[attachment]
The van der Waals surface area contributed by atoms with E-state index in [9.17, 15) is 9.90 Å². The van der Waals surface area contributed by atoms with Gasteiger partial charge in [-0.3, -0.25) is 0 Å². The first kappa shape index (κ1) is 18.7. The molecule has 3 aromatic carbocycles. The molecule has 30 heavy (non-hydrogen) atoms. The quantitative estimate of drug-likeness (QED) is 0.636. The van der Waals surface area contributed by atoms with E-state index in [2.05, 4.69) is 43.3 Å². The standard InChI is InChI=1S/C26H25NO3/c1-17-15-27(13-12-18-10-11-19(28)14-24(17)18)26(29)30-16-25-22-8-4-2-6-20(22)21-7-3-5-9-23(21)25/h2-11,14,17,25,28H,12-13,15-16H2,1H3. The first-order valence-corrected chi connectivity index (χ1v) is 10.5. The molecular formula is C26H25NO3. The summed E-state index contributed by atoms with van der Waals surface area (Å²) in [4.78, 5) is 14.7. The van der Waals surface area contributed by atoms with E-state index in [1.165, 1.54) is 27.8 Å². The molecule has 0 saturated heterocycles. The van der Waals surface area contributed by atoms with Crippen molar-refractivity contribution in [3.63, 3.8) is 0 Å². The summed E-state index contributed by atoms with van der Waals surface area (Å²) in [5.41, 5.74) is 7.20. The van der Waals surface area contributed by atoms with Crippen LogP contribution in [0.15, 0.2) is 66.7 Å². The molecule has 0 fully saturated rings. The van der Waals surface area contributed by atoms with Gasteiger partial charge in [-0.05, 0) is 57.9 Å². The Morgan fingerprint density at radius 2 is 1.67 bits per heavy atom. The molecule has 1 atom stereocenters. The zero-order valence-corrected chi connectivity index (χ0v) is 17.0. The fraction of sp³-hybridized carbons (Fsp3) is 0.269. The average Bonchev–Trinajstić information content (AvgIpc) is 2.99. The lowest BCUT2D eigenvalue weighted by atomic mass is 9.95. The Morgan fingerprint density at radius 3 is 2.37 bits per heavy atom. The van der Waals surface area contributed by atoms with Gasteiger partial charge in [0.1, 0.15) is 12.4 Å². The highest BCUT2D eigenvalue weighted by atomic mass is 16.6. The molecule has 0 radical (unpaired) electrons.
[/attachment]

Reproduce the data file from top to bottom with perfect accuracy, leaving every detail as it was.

The van der Waals surface area contributed by atoms with E-state index in [9.17, 15) is 9.90 Å². The van der Waals surface area contributed by atoms with Gasteiger partial charge in [-0.3, -0.25) is 0 Å². The first kappa shape index (κ1) is 18.7. The molecule has 3 aromatic carbocycles. The molecule has 30 heavy (non-hydrogen) atoms. The quantitative estimate of drug-likeness (QED) is 0.636. The van der Waals surface area contributed by atoms with E-state index in [2.05, 4.69) is 43.3 Å². The standard InChI is InChI=1S/C26H25NO3/c1-17-15-27(13-12-18-10-11-19(28)14-24(17)18)26(29)30-16-25-22-8-4-2-6-20(22)21-7-3-5-9-23(21)25/h2-11,14,17,25,28H,12-13,15-16H2,1H3. The first-order valence-corrected chi connectivity index (χ1v) is 10.5. The molecular formula is C26H25NO3. The summed E-state index contributed by atoms with van der Waals surface area (Å²) in [4.78, 5) is 14.7. The van der Waals surface area contributed by atoms with E-state index in [1.165, 1.54) is 27.8 Å². The molecule has 0 saturated heterocycles. The van der Waals surface area contributed by atoms with Crippen molar-refractivity contribution in [3.63, 3.8) is 0 Å². The summed E-state index contributed by atoms with van der Waals surface area (Å²) in [5.41, 5.74) is 7.20. The van der Waals surface area contributed by atoms with Crippen LogP contribution in [0.15, 0.2) is 66.7 Å². The molecule has 0 fully saturated rings. The van der Waals surface area contributed by atoms with Gasteiger partial charge in [-0.05, 0) is 57.9 Å². The Morgan fingerprint density at radius 2 is 1.67 bits per heavy atom. The molecule has 1 atom stereocenters. The zero-order valence-corrected chi connectivity index (χ0v) is 17.0. The fraction of sp³-hybridized carbons (Fsp3) is 0.269. The average Bonchev–Trinajstić information content (AvgIpc) is 2.99. The lowest BCUT2D eigenvalue weighted by atomic mass is 9.95. The Morgan fingerprint density at radius 3 is 2.37 bits per heavy atom. The van der Waals surface area contributed by atoms with Gasteiger partial charge in [0.1, 0.15) is 12.4 Å². The highest BCUT2D eigenvalue weighted by atomic mass is 16.6. The molecule has 0 radical (unpaired) electrons.